Header

UZH-Logo

Maintenance Infos

Auswilderung von Wildfeliden : Gefahr der Freisetzung von Virusinfektionen


Lutz, Hans; Hofmann-Lehmann, Regina; Fehr, D; Leutenegger, C; Hartmann, M; Ossent, Pete; Grob, M; Elgizoli, M; Weilenmann, P (1996). Auswilderung von Wildfeliden : Gefahr der Freisetzung von Virusinfektionen. Schweizer Archiv für Tierheilkunde, 138(12):579-585.

Abstract

There are several felidae amongst the numerous endangered species. Means of aiding survival are the reintroduction to the wild of animals bred under the auspices of man and their relocation from densely populated to thinly populated areas. It is unlikely that the dangers of such reintroduction or relocation projects have been examined sufficiently in respect to the risks of virus infections confronting individuals kept in zoos or similar situations. This report presents three examples to illustrate that accidental virus infections may be expected to occur when relocating and reintroducing wild cats. The first example is the reintroduction of captive snow leopards. Zoo bred snow leopards may be infected with FIV, a virus infection that is highly unlikely to occur in the original himalayan highlands of Tibet and China. A second example is of several cases of FIP that occurred in European wild cats bred in groups in captivity. The third example mentioned is the relocation of lions from East Africa where all the commonly known feline viruses are wide-spread to the Etosha National Park. In the latter, virus infections such as FIV, FCV and FPV do not occur. The indiscriminate relocation and reintroduction of the wild cats mentioned here harbours a potential of undesirable consequences.

Abstract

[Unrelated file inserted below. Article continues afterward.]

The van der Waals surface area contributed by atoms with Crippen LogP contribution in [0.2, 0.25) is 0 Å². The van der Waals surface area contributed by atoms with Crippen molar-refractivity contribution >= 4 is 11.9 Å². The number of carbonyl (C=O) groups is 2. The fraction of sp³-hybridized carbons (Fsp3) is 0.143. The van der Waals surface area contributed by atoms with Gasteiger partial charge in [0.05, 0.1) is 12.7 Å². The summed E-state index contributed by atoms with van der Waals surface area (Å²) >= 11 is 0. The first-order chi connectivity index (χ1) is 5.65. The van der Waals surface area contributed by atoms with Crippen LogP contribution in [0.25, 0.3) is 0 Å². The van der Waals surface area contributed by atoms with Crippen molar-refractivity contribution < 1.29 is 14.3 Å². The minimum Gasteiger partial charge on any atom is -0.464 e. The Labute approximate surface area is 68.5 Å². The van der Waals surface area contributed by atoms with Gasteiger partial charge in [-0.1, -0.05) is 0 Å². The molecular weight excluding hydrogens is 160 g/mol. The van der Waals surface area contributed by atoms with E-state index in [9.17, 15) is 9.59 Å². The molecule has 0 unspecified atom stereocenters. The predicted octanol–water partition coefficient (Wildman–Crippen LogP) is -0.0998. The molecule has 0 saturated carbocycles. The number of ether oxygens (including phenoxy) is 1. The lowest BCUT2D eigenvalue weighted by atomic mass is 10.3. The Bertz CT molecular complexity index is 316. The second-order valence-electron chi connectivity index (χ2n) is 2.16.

There are several felidae amongst the numerous endangered species. Means of aiding survival are the reintroduction to the wild of animals bred under the auspices of man and their relocation from densely populated to thinly populated areas. It is unlikely that the dangers of such reintroduction or relocation projects have been examined sufficiently in respect to the risks of virus infections confronting individuals kept in zoos or similar situations. This report presents three examples to illustrate that accidental virus infections may be expected to occur when relocating and reintroducing wild cats. The first example is the reintroduction of captive snow leopards. Zoo bred snow leopards may be infected with FIV, a virus infection that is highly unlikely to occur in the original himalayan highlands of Tibet and China. A second example is of several cases of FIP that occurred in European wild cats bred in groups in captivity. The third example mentioned is the relocation of lions from East Africa where all the commonly known feline viruses are wide-spread to the Etosha National Park. In the latter, virus infections such as FIV, FCV and FPV do not occur. The indiscriminate relocation and reintroduction of the wild cats mentioned here harbours a potential of undesirable consequences.

Statistics

Citations

4 citations in Web of Science®
5 citations in Scopus®
Google Scholar™

Altmetrics

Downloads

0 downloads since deposited on 28 Dec 2016
0 downloads since 12 months

Additional indexing

Other titles:Liberation into the wild of wild felines: danger of the release of virus infections
Item Type:Journal Article, refereed, original work
Communities & Collections:05 Vetsuisse Faculty > Institute of Veterinary Pathology
05 Vetsuisse Faculty > Veterinary Clinic > Department of Farm Animals
Dewey Decimal Classification:570 Life sciences; biology
630 Agriculture
Uncontrolled Keywords:felids - liberation - FIV - FIP - viral infections
Language:German
Date:1996
Deposited On:28 Dec 2016 10:49
Last Modified:28 Dec 2016 10:49
Publisher:Gesellschaft Schweizer Tierärztinnen und Tierärzte
ISSN:0036-7281
Free access at:Publisher DOI. An embargo period may apply.
Related URLs:http://doi.org/10.5169/seals-593165 (Library Catalogue)
PubMed ID:9045289

Download

Content: Published Version
Language: German
Filetype: PDF - Registered users only
Size: 8MB